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January 21, 2018

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Secretariat of the Agreement on the
Conservation of Populations of European


Bats have populated the earth for the last 50 million years. These flying mammals have produced all sorts of prejudices and myths since ancient times. Bats are neither vampires in the sense of Count Dracula, nor do they live up to their creepy image in any other way. Bats play a significant role in the ecosystems they inhabit.

In Europe, bats hunt insects such as mosquitoes and moths, making bats an important link in the ecological chain. Their nutritional requirements also help prevent occasional plagues of insects. However, human activities have caused deterioration of vital bat habitats, such as forests and wetlands. This has led to a drastic decline in the European bat populations, which in turn could influence entire ecosystems.

The Agreement on the Conservation of the Populations of European Bats (EUROBATS) was set up in 1991 under the auspices of CMS after recognising the unfavourable conservation status of bats in Europe, Northern Africa and the Middle East. It deals with 52 species of bats known to live in the Agreement Area. Until now, a total of 35 out of 63 range states have acceded to the Agreement. Its main aim is to provide a framework for member countries, and those that have not joined yet, to cooperate for the conservation of bats throughout Europe and beyond.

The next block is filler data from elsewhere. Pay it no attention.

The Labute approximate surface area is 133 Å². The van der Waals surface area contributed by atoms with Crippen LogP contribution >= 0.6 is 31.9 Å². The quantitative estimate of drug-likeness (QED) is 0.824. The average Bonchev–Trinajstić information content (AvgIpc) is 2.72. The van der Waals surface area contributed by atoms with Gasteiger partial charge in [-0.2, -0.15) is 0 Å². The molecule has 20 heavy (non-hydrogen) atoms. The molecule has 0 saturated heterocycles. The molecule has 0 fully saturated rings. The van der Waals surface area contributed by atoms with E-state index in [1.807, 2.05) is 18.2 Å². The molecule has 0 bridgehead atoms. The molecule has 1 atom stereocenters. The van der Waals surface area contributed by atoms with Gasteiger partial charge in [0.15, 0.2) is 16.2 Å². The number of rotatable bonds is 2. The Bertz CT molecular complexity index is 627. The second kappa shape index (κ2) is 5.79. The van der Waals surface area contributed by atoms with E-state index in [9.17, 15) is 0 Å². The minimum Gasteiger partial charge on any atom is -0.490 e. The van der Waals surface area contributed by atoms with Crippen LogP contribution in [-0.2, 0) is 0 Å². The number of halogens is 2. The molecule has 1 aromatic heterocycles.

The EUROBATS Secretariat started its work in Bonn in 1996. It coordinates and organises the activities of the Standing and Advisory Committees and arranges the Meetings of the Parties. It also undertakes initiatives for implementing the Agreement, attracting more member states, raising public awareness, exchanging information, coordinating international research and monitoring initiatives.

In 2001, the EUROBATS Agreement became part of the United Nations Environment Programme (UNEP). It serves as a successful model to promote similar agreement structures for bat conservation on other continents.

(Source: Common Information Space of the UN Organizations in Bonn)

UN Campus
Platz der Vereinten Nationen 1
53113 Bonn

Tel.: +49 228 - 81 52 42 1

e-mail address:


Last update: July 31, 2013



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